Dairies upcycle California farm by-products

UC Davis

Use of ag by-products in California dairy rations reduces waste and water use

Recent findings by researchers from UC Davis and UC Cooperative Extension that are published in the Nov/Dec 2020 edition of ARE Update, details the use of local agricultural by-products by California dairies for feed rations and examines their economic and environmental impacts. The research explored the symbiotic relationship between California dairies and local crop producers that substantially reduces the waste from both industries and saves land and water resources for food production.

Dairy production is California’s largest farm commodity by revenue, generating around $7 billion in value. Dairy feed rations represent more than half of the cost of milk. California has around 1.7 million dairy cows, the highest number in the United States, and 90% of those are in the Central Valley. These dairies are surrounded by millions of acres of nuts, fruits, vegetables, and cotton that are frequently processed locally. By-products from the production of these crops are then used, with minimal processing and transportation costs, to feed dairy cows.

The authors’ 2019 survey of California dairies showed that 95% of the survey respondents used these by-products in feed and that more than 70 distinct by-products, most of which are produced in California, may be used in dairy rations. California dairies feed a huge range of products, including such disparate products as carrots and brewers’ spent grains. On average, by-products account for 35% of the feed costs and 35% of the dry matter fed to California dairy cows and heifers. On a dry matter basis, almond hulls, canola meal, cottonseed, and distillers’ grains were the major by-product feeds used by California dairies.

If by-products were not available, the authors estimate a 20% increase in the cost of feed rations, which means a 10% increase in milk production costs. About 95% of the 2.55 million tons of almond hulls are used as dairy feed, and if they were not available, milk production would fall by about 2%. Other crops such as cotton, with 20% of its revenue generated through sales of cottonseed for dairy feed, would suffer if dairies were not able to buy these by-products.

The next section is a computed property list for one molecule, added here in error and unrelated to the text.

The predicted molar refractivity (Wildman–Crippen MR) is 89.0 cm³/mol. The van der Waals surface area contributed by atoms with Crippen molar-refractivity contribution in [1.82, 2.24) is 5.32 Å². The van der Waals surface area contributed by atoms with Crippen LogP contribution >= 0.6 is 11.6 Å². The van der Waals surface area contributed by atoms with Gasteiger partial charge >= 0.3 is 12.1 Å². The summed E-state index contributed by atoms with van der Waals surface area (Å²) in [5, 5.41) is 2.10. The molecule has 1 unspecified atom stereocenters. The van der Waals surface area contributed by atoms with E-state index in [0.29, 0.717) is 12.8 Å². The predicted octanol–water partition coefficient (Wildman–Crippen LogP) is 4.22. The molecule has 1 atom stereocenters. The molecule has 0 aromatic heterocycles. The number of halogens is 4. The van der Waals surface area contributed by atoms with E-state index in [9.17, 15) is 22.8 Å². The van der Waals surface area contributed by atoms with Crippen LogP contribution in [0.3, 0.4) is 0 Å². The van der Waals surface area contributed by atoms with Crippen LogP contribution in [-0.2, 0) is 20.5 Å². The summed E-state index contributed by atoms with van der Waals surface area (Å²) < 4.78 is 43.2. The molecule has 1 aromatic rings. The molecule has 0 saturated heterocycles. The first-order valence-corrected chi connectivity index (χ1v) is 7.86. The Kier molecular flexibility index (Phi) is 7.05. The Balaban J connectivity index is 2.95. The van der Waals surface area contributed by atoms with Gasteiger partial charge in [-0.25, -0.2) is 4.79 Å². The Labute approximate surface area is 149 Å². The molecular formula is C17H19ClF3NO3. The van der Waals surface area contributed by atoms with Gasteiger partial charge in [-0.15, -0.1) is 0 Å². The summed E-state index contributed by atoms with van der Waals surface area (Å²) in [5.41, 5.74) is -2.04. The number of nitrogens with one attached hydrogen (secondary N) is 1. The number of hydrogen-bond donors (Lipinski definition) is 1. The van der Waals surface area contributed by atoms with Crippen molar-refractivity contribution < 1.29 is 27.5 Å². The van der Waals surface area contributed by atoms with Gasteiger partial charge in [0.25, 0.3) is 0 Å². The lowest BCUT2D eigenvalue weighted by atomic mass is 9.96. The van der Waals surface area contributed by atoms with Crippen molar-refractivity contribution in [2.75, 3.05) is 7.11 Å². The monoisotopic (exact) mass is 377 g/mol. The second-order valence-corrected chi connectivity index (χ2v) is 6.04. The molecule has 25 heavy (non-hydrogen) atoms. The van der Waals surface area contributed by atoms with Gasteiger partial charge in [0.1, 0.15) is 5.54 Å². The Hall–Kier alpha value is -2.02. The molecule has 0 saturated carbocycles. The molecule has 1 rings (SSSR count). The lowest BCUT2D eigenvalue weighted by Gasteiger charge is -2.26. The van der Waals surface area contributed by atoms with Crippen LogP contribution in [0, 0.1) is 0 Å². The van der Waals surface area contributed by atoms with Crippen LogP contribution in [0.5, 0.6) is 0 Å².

Benefits of the close relationship between dairies, crop industries and processors are not only economic. For many crops, other uses of by-products requires additional processing and transportation, increasing the cost, resource use, and carbon footprint. By-products without alternative uses would be wasted and could end up in landfills, adding to methane emissions. And, if dairies could not access local by-products, more scarce farmland and irrigation water would be needed for production of silage and alfalfa, leading to a further strain on these already limited resources. Overall, the authors show that the use of by-products in dairy rations benefits both agriculture and the environment, improving the sustainability of California agriculture.

To learn more about how the use agricultural by-products in dairy rations and its effects on sustainability, read the full article by Scott Somerville (Ph.D. student, UC Davis), Daniel A. Sumner (Distinguished Professor, Dept. of Agricultural and Resource Economics, UC Davis; and director of the UC Agricultural Issues Center), James Fadel (Professor, Dept. of Animal Science, UC Davis), Ziyang Fu (former undergraduate student, UC Davis), Jarrett D. Hart (postdoctoral scholar, UC Davis), and Jennifer Heguy (UC Cooperative Extension Farm Advisor): “By-Product Use in California Dairy Feed Has Vital Sustainability Implications” ARE Update 24(2): 5–8. UC Giannini Foundation of Agricultural Economics online at https://giannini.ucop.edu/publications/are-update/.

ARE Update is a bimonthly magazine published by the Giannini Foundation of Agricultural Economics to educate policymakers and agribusiness professionals about new research or analysis of important topics in agricultural and resource economics. Articles are written by Giannini Foundation members, including University of California faculty and Cooperative Extension specialists in agricultural and resource economics, and university graduate students. Learn more about the Giannini Foundation and its publications at https://giannini.ucop.edu/.

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